Giovanni BOLDINI

(Ferrara 1842 - Paris 1931)

Two Drawings of the Audience at a Parisian Theatre

a. Pencil, drawn on a page from a small sketchbook.
Inscribed (by Emilia Cardona Boldini) no 154n atelier Boldini / Emilia Boldini-Cardona / 1937 on the verso.
93 x 150 mm. (3 5/8 x 7/8 in.)

b. Pencil, drawn on a page from a small sketchbook.
Inscribed (by Emilia Cardona Boldini) no 43e atelier Boldini. – Emilia Boldini Cardona / 1937 on the verso.
93 x 150 mm. (3 5/8 x 7/8 in.)

These two sketchbook drawings are related to a series of compositions of a Parisian theatre audience, viewed from the orchestra pit, in which the scroll and tuning pegs of a cello is a prominent element in the immediate foreground. A pair of pencil sketches for this composition, also from a small sketchbook, are in the collection of the Museo Boldini in Ferrara, which also houses an unfinished pastel study for the same composition. A fluid oil sketch was sold at an auction of the some of the contents of Boldini’s studio in 1933 and is today in a private collection, as is another unfinished pastel study for the same composition.

These various sketches and studies - in pencil, pastel and oil - culminated in a large finished pastel of c.1886, today in a private collection. In each of these works, Boldini focuses his attentions not on the performance itself or the musicians, but on the characters in the audience, viewed from an unusual vantage point in a manner akin to some of the theatre paintings of his friend Degas.

The son of a minor painter and restorer in Ferrara, Giovanni Boldini arrived in 1864 in Florence, where he enrolled in the Accademia di Belle Arti. He first exhibited his work in Florence in 1867, and in the same year visited the Exposition Universelle in Paris. From the earliest years of his career he displayed a remarkable talent as a portrait painter. During a trip to London in 1870 he obtained several portrait commissions, and by October 1871 he had settled in Paris, taking a studio on the Place Pigalle, and making his public debut at the Salon de Mars in 1874. Boldini’s bold, fluid style of painting was to prove immensely popular in Paris.

In the late 1870’s and early 1880’s he produced genre paintings of elegantly dressed women portrayed in lavish interiors - subjects made popular by Alfred Stevens and James Tissot - and these works found a ready market in England and America through the efforts of the Parisian art dealer Adolphe Goupil. By the time he moved to a new studio in 1885, however, he had begun to paint society portraits, and soon developed a formidable reputation for his dazzling, elegant depictions of the fashionable women of Paris, painted with a virtuoso technique of bold, fluid brushstrokes. Within a few years Boldini had risen to a position of prominence in Parisian art circles. He befriended other society portrait painters such as Paul-César Helleu, John Singer Sargent and James A. McNeill Whistler, and became a close friend of Edgar Degas, who is said to have once told the artist, “Vous êtes un monstre de talent!”.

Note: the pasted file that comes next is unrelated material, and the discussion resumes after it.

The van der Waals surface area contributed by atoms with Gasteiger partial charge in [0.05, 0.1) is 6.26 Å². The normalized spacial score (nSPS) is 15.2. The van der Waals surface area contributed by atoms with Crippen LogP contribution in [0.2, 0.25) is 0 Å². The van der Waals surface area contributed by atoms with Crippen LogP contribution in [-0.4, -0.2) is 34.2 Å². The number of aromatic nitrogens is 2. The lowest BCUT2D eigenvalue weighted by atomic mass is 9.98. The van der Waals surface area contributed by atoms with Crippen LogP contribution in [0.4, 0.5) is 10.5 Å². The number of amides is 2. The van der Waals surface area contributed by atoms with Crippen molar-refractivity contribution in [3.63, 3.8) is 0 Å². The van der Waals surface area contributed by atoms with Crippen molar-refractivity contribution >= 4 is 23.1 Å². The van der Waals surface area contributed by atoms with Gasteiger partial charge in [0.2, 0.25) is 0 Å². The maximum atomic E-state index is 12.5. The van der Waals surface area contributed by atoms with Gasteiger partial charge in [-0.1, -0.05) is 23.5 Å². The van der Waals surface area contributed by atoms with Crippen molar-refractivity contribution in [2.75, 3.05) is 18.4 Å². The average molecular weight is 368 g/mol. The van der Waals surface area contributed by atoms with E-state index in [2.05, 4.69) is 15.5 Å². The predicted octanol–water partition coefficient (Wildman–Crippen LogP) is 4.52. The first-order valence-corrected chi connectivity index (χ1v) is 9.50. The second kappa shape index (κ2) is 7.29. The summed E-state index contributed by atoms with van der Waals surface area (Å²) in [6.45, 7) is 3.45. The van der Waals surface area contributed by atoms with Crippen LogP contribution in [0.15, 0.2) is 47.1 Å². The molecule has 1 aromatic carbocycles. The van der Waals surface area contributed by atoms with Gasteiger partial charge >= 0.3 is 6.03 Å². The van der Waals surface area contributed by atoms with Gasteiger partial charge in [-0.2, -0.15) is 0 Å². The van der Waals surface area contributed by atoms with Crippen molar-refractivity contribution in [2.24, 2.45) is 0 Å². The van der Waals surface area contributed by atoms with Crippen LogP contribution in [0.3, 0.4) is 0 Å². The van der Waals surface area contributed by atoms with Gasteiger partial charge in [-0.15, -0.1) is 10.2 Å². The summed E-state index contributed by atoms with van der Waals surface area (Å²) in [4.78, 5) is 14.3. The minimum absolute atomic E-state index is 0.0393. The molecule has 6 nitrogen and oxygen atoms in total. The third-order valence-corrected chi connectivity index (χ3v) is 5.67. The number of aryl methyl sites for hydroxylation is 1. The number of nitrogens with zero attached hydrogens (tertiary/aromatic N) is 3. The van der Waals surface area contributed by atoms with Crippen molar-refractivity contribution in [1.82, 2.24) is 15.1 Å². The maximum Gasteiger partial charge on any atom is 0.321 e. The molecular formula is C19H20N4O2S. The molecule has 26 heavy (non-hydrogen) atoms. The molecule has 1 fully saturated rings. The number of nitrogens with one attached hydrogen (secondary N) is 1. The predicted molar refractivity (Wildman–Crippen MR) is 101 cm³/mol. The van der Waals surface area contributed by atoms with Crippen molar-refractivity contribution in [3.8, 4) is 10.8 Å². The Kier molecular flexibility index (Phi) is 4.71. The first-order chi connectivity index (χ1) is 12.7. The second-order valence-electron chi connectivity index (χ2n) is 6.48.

By the turn of the century Boudin had become the most sought-after portrait painter in Paris, achieving such success that his reputation rivalled that of his friend Sargent in London. His fame reached as far as America, from where he received several portrait commissions, stimulated by an exhibition of his work held at Boussod, Valadon and Co. in New York in 1897.

Boldini was a gifted and somewhat compulsive draughtsman, and filled many sketchbooks with drawings. (He would also use whatever paper came to hand, and there are examples of quick sketches drawn on menu covers, receipts, ledger paper, postcards, hotel stationery, pages torn from auction catalogues, and so forth.) His drawings, characterized by a restless energy and a spirited technique wholly in keeping with the bravura brushwork of his oil paintings, range from quick sketches of figures, landscapes, buildings and objects to more elaborate studies of these same motifs. As Richard Kendall has recently written, ‘Evident in almost all of [Boldini’s drawings] is a vivid engagement with the pleasures of looking and with the nervous exuberance of the drawing process, irrespective of the chosen subject…Some of these drawings would have taken only minutes or even seconds to complete, while others are the work of hours of concentrated labor…This engagement was vividly physical and sensuous, as his hand erupted in wild flourishes of pencil, pen and ink, crayon, and charcoal, or opted for extreme delicacy as the situation demanded.’ The largest surviving group of drawings by Boldini, bequeathed by the artist’s widow, is today in the collection of the Museo Boldini in Ferrara.


Among the contents of Boldini’s Paris studio at the time of his death The artist’s widow, Emilia Cardona Boldini, Ferrara By descent to her nephew, Mario Murari Private collection, Pistoia.


Vito Doria, Boldini: Inedito / Inédit / Unpublished work, Bologna, 1982, p.24 (b. only, illustrated in reverse); Pietro M. Bardi, ‘Da ‘Boldini e il suo tempo”’, in Milan, Palazzo della Permanente, Boldini, exhibition catalogue, 1989, both drawings illustrated p.49; Piero Dini and Francesca Dini, Giovanni Boldini 1842-1931: Catalogo ragionato. Vol.I: La vita e l’iter artistico, Turin, 2002, p.248, fig.D15 (b only); Tiziano Panconi, ed., Boldini Mon Amour: opere note e mai viste, nuove scoperte, fotografie e documenti inediti, exhibition catalogue, Montecatini Terme, 2008, illustrated pp.430 and 433; Bianca Doria, I disegni di Giovanni Boldini. Catalogo generale: Disegni dagli Archivi Boldini, Bologna, 2011, unpaginated, nos.1464 and 1517.

Giovanni BOLDINI

Two Drawings of the Audience at a Parisian Theatre